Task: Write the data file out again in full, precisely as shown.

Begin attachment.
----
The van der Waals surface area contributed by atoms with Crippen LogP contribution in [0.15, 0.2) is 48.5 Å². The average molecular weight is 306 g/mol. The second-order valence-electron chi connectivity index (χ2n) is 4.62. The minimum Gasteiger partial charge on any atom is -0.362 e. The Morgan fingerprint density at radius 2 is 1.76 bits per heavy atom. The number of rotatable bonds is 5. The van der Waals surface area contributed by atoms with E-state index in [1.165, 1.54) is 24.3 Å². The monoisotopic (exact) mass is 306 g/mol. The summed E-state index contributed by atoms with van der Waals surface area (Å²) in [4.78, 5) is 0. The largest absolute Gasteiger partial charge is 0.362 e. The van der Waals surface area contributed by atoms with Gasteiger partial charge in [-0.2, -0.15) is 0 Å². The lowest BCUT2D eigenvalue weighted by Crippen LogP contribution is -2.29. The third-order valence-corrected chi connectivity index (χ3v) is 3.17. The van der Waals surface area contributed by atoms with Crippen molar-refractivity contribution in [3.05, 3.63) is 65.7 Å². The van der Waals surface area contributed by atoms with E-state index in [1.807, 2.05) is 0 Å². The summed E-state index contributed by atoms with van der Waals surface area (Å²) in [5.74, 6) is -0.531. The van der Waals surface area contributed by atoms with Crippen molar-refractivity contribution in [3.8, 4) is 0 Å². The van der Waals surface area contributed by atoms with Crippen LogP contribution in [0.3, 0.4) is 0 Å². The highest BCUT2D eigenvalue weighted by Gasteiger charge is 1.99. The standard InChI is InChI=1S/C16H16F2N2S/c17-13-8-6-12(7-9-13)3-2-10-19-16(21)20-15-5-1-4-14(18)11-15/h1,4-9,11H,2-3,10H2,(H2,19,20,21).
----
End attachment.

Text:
The van der Waals surface area contributed by atoms with Crippen LogP contribution in [0.15, 0.2) is 48.5 Å². The average molecular weight is 306 g/mol. The second-order valence-electron chi connectivity index (χ2n) is 4.62. The minimum Gasteiger partial charge on any atom is -0.362 e. The Morgan fingerprint density at radius 2 is 1.76 bits per heavy atom. The number of rotatable bonds is 5. The van der Waals surface area contributed by atoms with E-state index in [1.165, 1.54) is 24.3 Å². The monoisotopic (exact) mass is 306 g/mol. The summed E-state index contributed by atoms with van der Waals surface area (Å²) in [4.78, 5) is 0. The largest absolute Gasteiger partial charge is 0.362 e. The van der Waals surface area contributed by atoms with Gasteiger partial charge in [-0.2, -0.15) is 0 Å². The lowest BCUT2D eigenvalue weighted by Crippen LogP contribution is -2.29. The third-order valence-corrected chi connectivity index (χ3v) is 3.17. The van der Waals surface area contributed by atoms with Crippen molar-refractivity contribution in [3.05, 3.63) is 65.7 Å². The van der Waals surface area contributed by atoms with E-state index in [1.807, 2.05) is 0 Å². The summed E-state index contributed by atoms with van der Waals surface area (Å²) in [5.74, 6) is -0.531. The van der Waals surface area contributed by atoms with Crippen molar-refractivity contribution in [3.8, 4) is 0 Å². The van der Waals surface area contributed by atoms with Crippen LogP contribution in [0.3, 0.4) is 0 Å². The highest BCUT2D eigenvalue weighted by Gasteiger charge is 1.99. The standard InChI is InChI=1S/C16H16F2N2S/c17-13-8-6-12(7-9-13)3-2-10-19-16(21)20-15-5-1-4-14(18)11-15/h1,4-9,11H,2-3,10H2,(H2,19,20,21).